Australian actress Wendy Hughes has died at the age of 61, after a bout with cancer. Having established herself on the stage and TV through the 1970s, Hughes became a major onscreen presence in the booming Australian film movement of the late ‘70s and early 1980s through her roles in Phillip Noyce’s Newsfront (1978), Gillian Armstrong’s My Brilliant Career (1979), Paul Cox’s Lonely Hearts (1982), and Careful, He Might Hear You (1983), for which she won the Australian Film Institute’s Best Actress Award. That same year, she won her second Logie—the Australian television industry’s equivalent of the Emmy—for Best Supporting Actress for the miniseries Return To Eden. (Her previous win was for the 1976 series Power Without Glory.)
International recognition led to offers from Hollywood, but most of the American films and TV shows that Hughes did were less distinguished than the best work she did closer to home. She was in John G. Avildsen’s Happy New Year (1987) and the Cold War paranoia, “post-Commie takeover” miniseries Amerika (1987), played Jacqueline Kennedy Onassis’ mother in the 1991 miniseries A Woman Named Jackie (featuring Sarah Michelle Gellar as the teenage version of Onassis), and had roles in Wild Orchid 2: Two Shades Of Blue (1991) and Princess Caraboo (1994). She also had a recurring role on the first season of Homicide: Life On The Street as a medical examiner who’s romanced by Ned Beatty, and played one of Captain Picard’s old flames on an episode of Star Trek: The Next Generation.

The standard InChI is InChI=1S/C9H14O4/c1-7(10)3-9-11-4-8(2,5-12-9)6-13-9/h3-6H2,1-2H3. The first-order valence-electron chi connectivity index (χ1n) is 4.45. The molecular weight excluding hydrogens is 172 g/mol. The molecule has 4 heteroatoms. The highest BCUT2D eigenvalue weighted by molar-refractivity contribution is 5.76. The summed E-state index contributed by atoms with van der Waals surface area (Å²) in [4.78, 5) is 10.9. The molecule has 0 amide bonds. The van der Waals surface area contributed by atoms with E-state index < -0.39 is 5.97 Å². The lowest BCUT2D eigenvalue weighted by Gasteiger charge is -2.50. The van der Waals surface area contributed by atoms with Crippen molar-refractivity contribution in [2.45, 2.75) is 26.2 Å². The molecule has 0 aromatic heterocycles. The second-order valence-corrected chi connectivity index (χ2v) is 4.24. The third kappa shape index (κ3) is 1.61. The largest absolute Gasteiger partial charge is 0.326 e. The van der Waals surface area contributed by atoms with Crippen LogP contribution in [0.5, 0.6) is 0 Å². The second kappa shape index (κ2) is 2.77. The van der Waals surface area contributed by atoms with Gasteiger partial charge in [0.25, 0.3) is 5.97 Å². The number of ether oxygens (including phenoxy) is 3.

She was in Bruce Beresford’s Paradise Road (1997), and starred in the Australian TV series Snowy River: The McGregor Saga and State Coroner. Bryan Brown, who worked with her in Newsfront, announced the news of her death to the audience attending the play Traveling North, and led them in giving her a posthumous standing ovation.